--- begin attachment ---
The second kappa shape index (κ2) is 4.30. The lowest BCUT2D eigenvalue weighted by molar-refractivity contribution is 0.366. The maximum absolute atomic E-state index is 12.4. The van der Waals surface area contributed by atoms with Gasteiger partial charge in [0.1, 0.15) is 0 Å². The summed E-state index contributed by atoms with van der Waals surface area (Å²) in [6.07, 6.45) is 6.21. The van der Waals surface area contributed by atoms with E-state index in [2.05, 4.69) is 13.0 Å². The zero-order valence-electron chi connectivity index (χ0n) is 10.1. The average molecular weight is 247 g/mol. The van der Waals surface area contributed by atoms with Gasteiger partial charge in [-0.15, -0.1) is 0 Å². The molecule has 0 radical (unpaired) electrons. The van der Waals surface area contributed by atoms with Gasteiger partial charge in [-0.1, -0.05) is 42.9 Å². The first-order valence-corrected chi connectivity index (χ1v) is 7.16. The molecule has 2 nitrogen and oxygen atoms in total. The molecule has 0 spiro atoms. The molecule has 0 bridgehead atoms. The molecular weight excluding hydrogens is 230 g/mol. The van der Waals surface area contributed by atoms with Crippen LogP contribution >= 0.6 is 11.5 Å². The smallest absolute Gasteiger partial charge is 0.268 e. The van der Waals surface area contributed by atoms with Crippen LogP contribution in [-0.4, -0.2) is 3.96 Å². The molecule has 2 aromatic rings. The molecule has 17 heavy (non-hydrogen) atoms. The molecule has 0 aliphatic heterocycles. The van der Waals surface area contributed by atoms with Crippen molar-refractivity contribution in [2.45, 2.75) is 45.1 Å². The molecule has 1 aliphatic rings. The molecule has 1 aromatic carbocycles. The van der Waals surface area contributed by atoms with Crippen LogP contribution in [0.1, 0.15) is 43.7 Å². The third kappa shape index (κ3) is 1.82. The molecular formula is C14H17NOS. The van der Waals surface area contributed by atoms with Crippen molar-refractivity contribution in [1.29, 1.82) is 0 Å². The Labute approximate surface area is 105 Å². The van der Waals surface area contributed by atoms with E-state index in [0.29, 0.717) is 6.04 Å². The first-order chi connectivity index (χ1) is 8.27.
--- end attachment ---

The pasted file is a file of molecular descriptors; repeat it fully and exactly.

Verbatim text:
The second kappa shape index (κ2) is 4.30. The lowest BCUT2D eigenvalue weighted by molar-refractivity contribution is 0.366. The maximum absolute atomic E-state index is 12.4. The van der Waals surface area contributed by atoms with Gasteiger partial charge in [0.1, 0.15) is 0 Å². The summed E-state index contributed by atoms with van der Waals surface area (Å²) in [6.07, 6.45) is 6.21. The van der Waals surface area contributed by atoms with E-state index in [2.05, 4.69) is 13.0 Å². The zero-order valence-electron chi connectivity index (χ0n) is 10.1. The average molecular weight is 247 g/mol. The van der Waals surface area contributed by atoms with Gasteiger partial charge in [-0.15, -0.1) is 0 Å². The molecule has 0 radical (unpaired) electrons. The van der Waals surface area contributed by atoms with Gasteiger partial charge in [-0.1, -0.05) is 42.9 Å². The first-order valence-corrected chi connectivity index (χ1v) is 7.16. The molecule has 2 nitrogen and oxygen atoms in total. The molecule has 0 spiro atoms. The molecule has 0 bridgehead atoms. The molecular weight excluding hydrogens is 230 g/mol. The van der Waals surface area contributed by atoms with Crippen LogP contribution >= 0.6 is 11.5 Å². The smallest absolute Gasteiger partial charge is 0.268 e. The van der Waals surface area contributed by atoms with Crippen LogP contribution in [-0.4, -0.2) is 3.96 Å². The molecule has 2 aromatic rings. The molecule has 17 heavy (non-hydrogen) atoms. The molecule has 0 aliphatic heterocycles. The van der Waals surface area contributed by atoms with Crippen molar-refractivity contribution in [2.45, 2.75) is 45.1 Å². The molecule has 1 aliphatic rings. The molecule has 1 aromatic carbocycles. The van der Waals surface area contributed by atoms with Crippen LogP contribution in [0.1, 0.15) is 43.7 Å². The third kappa shape index (κ3) is 1.82. The molecular formula is C14H17NOS. The van der Waals surface area contributed by atoms with Crippen molar-refractivity contribution in [1.29, 1.82) is 0 Å². The Labute approximate surface area is 105 Å². The van der Waals surface area contributed by atoms with E-state index in [0.29, 0.717) is 6.04 Å². The first-order chi connectivity index (χ1) is 8.27.